2. In any case, necessity may not be invoked by a State as a ground for precluding wrongfulness if: (a) the international obligation in question excludes the possibility of invoking necessity; or (b) the State has contributed to the situation of necessity.

According to Rule 6 of Tallinn Manual 2.0 International Law Applicable to Cyber Operations, 2017, "a [s]tate must exercise due diligence in not allowing its territory, or territory or cyber infrastructure under its governmental control, to be used for cyber operations that affect the rights of, and produce serious adverse consequences for, other States." Indeed, states are obligated to prevent their territory from being used to commit cyberattacks on other countries ( Corfu Channel case, 1949). Pursuant to the due diligence principle, states are obligated to act to terminate cyber operations conducted from their state using reasonably available means when notified of them (Rule 7 of Tallinn Manual 2.0).

Note

The Tallinn Manuals (2013; 2017) are non-binding documents.

Rule 14 of Tallinn Manual 2.0 holds that "[a] [s]tate bears international responsibility for a cyber-related act that is attributable to the State and that constitutes a breach of an international legal obligation." The cyber acts of state organs, organs of other states, and non-state actors could be attributed to the state (see Rules 15 through 17 of Tallinn Manual 2.0; and Articles 4, 6, 8, and 11 of the International Law Commission's Responsibility of States for Internationally Wrongful Acts of 2001 included in the below box).

International Law Commission's Responsibility of States for Internationally Wrongful Acts (2001)

Article 4 ~ Conduct of organs of a State

The conduct of any State organ shall be considered an act of that State under international law, whether the organ exercises legislative, executive, judicial or any other functions, whatever position it holds in the organization of the State, and whatever its character as an organ of the central Government or of a territorial unit of the State. 2. An organ includes any person or entity which has that status in accordance with the internal law of the State.

Article 6 ~ Conduct of organs placed at the disposal of a State by another State

The conduct of an organ placed at the disposal of a State by another State shall be considered an act of the former State under international law if the organ is acting in the exercise of elements of the governmental authority of the State at whose disposal it is placed.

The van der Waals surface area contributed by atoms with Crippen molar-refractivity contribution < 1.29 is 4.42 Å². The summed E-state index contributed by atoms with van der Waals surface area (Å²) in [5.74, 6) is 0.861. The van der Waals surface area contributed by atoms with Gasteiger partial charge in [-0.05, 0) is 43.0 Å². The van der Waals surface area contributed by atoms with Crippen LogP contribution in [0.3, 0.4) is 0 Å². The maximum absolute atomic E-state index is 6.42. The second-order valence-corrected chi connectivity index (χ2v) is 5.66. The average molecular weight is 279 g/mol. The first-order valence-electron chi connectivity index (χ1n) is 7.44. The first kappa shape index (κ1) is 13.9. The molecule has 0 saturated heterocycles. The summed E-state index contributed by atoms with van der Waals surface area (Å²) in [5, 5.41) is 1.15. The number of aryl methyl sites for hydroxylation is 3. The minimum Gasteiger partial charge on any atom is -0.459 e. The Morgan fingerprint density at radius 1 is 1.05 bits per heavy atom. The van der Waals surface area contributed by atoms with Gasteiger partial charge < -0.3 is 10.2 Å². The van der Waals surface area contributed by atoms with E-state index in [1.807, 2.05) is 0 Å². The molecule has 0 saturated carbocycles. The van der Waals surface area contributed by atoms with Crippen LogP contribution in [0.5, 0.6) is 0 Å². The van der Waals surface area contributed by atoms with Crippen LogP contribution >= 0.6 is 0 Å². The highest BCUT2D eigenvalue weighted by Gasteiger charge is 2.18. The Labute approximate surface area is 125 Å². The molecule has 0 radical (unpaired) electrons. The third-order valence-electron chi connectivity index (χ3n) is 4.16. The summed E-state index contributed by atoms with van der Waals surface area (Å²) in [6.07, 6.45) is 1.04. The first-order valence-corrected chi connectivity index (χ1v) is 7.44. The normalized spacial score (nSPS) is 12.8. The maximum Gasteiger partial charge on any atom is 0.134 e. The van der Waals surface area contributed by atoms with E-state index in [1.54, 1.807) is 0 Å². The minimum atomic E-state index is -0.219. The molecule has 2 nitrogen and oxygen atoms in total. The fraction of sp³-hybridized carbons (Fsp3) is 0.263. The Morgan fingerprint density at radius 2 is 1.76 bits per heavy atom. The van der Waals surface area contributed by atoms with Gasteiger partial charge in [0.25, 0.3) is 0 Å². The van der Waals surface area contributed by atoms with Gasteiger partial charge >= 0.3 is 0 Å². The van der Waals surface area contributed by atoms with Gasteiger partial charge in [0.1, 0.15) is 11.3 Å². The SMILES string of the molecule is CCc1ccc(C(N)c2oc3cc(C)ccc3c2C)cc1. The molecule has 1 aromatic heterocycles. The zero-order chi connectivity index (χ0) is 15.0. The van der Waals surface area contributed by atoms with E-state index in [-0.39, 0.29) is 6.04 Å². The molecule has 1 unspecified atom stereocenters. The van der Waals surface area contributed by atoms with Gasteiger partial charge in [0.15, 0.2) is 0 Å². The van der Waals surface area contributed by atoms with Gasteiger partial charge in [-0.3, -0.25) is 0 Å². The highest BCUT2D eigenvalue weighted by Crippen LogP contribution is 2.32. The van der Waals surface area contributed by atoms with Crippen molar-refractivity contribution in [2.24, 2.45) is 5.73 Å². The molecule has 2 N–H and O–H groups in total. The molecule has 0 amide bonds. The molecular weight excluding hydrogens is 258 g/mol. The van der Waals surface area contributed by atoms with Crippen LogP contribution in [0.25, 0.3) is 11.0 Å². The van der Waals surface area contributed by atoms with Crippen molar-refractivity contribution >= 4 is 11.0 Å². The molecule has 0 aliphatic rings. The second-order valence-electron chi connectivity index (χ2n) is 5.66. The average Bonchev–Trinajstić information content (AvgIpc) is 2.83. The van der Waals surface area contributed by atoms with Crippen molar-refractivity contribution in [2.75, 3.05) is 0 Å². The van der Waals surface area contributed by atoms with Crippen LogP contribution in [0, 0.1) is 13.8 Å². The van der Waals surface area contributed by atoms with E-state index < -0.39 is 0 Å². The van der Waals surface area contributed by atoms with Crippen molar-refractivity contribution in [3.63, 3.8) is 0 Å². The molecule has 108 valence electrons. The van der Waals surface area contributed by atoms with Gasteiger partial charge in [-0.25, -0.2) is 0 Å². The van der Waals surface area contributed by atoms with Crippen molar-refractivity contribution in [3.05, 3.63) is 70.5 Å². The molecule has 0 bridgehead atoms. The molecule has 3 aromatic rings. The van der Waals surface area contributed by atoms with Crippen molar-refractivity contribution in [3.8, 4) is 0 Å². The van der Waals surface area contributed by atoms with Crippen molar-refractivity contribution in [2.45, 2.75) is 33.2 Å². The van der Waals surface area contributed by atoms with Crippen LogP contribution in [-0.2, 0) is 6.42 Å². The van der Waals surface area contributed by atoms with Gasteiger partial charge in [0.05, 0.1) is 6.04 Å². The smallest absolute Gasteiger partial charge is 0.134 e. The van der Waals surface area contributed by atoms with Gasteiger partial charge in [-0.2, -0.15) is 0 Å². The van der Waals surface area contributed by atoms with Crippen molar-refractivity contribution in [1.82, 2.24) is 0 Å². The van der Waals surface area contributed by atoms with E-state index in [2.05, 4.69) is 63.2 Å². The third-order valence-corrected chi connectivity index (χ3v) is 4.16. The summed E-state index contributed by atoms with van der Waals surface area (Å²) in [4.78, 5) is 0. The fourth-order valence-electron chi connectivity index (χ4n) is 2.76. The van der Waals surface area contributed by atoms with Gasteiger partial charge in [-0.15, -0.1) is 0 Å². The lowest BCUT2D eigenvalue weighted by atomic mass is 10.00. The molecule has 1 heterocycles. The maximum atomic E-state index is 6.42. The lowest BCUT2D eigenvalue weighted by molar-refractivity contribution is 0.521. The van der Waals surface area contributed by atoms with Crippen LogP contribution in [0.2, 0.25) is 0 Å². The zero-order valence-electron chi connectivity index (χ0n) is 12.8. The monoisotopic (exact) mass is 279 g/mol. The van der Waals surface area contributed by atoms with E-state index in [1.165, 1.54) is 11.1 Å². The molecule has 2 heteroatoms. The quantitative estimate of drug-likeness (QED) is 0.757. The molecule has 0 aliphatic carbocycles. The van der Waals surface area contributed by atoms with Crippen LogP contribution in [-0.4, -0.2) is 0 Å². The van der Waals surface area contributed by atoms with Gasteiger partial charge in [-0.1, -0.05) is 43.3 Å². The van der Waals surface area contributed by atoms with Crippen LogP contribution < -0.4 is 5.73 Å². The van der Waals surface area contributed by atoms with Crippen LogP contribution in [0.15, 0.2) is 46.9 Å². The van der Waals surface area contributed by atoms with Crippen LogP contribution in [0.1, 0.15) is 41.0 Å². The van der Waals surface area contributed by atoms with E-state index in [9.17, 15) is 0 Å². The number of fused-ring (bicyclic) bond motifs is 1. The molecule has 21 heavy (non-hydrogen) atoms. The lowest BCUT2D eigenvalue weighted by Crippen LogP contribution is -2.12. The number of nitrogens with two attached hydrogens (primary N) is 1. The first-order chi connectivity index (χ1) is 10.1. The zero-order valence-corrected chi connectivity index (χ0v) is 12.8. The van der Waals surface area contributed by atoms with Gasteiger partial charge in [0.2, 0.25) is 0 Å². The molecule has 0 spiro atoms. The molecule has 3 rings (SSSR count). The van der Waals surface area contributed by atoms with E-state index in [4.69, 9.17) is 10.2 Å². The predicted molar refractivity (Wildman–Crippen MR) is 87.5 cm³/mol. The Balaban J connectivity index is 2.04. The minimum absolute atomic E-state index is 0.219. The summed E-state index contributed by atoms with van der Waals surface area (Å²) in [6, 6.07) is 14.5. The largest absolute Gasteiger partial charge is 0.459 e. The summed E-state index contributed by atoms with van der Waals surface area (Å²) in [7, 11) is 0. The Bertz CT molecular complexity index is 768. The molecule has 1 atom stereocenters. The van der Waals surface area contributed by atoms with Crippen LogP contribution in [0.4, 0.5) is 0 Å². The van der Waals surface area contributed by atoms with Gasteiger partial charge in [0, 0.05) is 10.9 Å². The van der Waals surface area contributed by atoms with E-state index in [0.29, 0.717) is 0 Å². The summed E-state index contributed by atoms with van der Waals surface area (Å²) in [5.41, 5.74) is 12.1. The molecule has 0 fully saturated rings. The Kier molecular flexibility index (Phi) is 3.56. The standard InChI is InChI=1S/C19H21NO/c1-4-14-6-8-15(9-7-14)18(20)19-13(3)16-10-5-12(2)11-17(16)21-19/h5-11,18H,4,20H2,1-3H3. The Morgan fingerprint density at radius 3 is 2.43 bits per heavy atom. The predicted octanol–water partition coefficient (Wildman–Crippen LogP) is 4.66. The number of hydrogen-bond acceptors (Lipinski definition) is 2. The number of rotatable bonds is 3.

Article 8 ~ Conduct directed or controlled by a State

The conduct of a person or group of persons shall be considered an act of a State under international law if the person or group of persons is in fact acting on the instructions of, or under the direction or control of, that State in carrying out the conduct.

Article 11 ~ Conduct acknowledged and adopted by a State as its own

Conduct which is not attributable to a State under the preceding articles shall nevertheless be considered an act of that State under international law if and to the extent that the State acknowledges and adopts the conduct in question as its own.

The G7, in its Declaration on Responsible States Behaviour in Cyberspace, "note[d] that the customary international law of State responsibility supplies the standards for attributing acts to States, which can be applicable to activities in cyberspace. In this respect, States cannot escape legal responsibility for internationally wrongful cyber acts by perpetrating them through proxies" (2017, p. 2). Cyber proxies are "intermediaries that conduct or directly contribute to an offensive cyber action that is enabled knowingly, whether actively or passively, by a beneficiary" (Maurer, 2018, p. 173). Maurer (2018) identified three types of relationships between states and proxies based on states' level of control over proxies: delegation (proxies strictly controlled by the state); orchestration (proxies that act in accordance with a state's direction but are not tightly controlled); and sanctioning (proxies' actions passively supported by state) (pp. 173-174). Cyber proxies enable states to claim plausible deniability when cyberoperations against other countries are perpetrated from their territories. Ultimately, the use of cyber proxies makes it difficult to attribute cyberattacks to countries and hold them accountable for these acts.